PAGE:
Sunday, March 23, 2008

Resonance of Invoking Death

Invoking death resonates because it foreshadows. You can invoke the specter of death with imagery, a metaphor, an omen, or a premonition. If the story ends with the death of your main character, invoking death at the outset really resonates.

Shakespeare invoked death in Juliet's first words about Romeo after meeting him:

Go ask his name. If he be married,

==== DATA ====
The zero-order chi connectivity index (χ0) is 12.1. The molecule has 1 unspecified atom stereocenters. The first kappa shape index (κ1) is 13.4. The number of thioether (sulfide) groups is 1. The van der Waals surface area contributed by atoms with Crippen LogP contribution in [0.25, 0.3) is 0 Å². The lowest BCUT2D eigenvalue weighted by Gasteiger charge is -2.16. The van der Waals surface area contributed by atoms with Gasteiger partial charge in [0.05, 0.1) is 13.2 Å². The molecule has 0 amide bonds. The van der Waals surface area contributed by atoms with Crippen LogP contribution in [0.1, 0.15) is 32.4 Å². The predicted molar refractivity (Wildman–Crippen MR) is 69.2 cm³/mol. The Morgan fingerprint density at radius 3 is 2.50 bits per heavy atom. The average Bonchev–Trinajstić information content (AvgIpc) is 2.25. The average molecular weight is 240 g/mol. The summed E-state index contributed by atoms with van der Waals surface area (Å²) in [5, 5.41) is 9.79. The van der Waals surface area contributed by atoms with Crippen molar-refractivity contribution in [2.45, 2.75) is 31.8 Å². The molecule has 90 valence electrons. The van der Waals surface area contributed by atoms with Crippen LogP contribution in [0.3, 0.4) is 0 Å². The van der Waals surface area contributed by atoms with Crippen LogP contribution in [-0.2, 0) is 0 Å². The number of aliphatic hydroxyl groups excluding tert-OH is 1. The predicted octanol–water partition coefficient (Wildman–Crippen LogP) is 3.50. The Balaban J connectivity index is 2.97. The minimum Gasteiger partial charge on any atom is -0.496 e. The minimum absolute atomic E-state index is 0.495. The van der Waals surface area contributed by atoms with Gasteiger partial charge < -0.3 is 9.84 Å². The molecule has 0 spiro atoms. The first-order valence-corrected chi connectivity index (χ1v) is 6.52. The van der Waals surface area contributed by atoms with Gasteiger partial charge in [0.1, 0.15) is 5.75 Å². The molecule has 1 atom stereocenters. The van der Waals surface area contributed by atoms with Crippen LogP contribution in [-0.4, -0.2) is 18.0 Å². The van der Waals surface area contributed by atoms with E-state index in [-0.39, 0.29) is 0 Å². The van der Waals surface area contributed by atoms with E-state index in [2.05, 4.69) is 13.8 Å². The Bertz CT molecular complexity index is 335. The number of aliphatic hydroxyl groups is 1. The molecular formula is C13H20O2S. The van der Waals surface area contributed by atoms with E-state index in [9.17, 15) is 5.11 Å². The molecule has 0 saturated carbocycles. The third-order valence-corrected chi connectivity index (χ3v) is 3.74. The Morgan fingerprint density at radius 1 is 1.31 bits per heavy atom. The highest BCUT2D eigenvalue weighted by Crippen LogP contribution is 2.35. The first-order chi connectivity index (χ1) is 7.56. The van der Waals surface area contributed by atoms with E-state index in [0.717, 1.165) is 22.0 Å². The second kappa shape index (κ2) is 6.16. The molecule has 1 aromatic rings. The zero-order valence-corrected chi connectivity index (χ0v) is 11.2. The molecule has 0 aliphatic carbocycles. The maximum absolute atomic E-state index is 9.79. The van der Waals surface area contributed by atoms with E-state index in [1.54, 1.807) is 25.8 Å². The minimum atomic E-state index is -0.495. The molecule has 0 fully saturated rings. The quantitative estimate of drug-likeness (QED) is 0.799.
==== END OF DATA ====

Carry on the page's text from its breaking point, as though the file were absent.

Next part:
My grave is like to be my wedding bed.

Shakespeare invoked death before the outset, in the titles of his tragedies, such as The Tragical History of Hamlet, Prince of Denmark. Hemingway did likewise in Death in the Afternoon and For Whom the Bell Tolls.

Of course, you can invoke the specter of death literally too, as Shakespeare did in Hamlet's tremendous opening scene with the ghost and as Charles Dickens did with the last apparition that comes to Scrooge in "A Christmas Carol."

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